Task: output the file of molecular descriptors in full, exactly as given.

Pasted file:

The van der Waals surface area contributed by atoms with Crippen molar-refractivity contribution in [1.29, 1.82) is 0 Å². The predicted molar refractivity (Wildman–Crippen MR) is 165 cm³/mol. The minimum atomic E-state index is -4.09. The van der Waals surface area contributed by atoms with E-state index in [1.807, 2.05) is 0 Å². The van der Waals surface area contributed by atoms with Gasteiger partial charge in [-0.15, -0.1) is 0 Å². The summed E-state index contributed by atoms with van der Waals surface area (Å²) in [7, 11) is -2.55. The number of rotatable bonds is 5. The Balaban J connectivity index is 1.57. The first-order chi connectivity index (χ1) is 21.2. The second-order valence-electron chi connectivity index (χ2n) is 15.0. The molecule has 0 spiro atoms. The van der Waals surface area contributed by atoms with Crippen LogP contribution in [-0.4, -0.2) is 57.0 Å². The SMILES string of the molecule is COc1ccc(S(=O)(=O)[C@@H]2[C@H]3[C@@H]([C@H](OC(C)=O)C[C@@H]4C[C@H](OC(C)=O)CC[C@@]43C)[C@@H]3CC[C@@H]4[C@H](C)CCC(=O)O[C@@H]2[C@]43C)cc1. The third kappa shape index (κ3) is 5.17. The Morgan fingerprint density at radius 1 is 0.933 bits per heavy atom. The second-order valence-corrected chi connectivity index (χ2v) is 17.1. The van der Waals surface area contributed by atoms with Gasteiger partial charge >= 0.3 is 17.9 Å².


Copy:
The van der Waals surface area contributed by atoms with Crippen molar-refractivity contribution in [1.29, 1.82) is 0 Å². The predicted molar refractivity (Wildman–Crippen MR) is 165 cm³/mol. The minimum atomic E-state index is -4.09. The van der Waals surface area contributed by atoms with E-state index in [1.807, 2.05) is 0 Å². The van der Waals surface area contributed by atoms with Gasteiger partial charge in [-0.15, -0.1) is 0 Å². The summed E-state index contributed by atoms with van der Waals surface area (Å²) in [7, 11) is -2.55. The number of rotatable bonds is 5. The Balaban J connectivity index is 1.57. The first-order chi connectivity index (χ1) is 21.2. The second-order valence-electron chi connectivity index (χ2n) is 15.0. The molecule has 0 spiro atoms. The van der Waals surface area contributed by atoms with Crippen LogP contribution in [-0.4, -0.2) is 57.0 Å². The SMILES string of the molecule is COc1ccc(S(=O)(=O)[C@@H]2[C@H]3[C@@H]([C@H](OC(C)=O)C[C@@H]4C[C@H](OC(C)=O)CC[C@@]43C)[C@@H]3CC[C@@H]4[C@H](C)CCC(=O)O[C@@H]2[C@]43C)cc1. The third kappa shape index (κ3) is 5.17. The Morgan fingerprint density at radius 1 is 0.933 bits per heavy atom. The second-order valence-corrected chi connectivity index (χ2v) is 17.1. The van der Waals surface area contributed by atoms with Gasteiger partial charge >= 0.3 is 17.9 Å².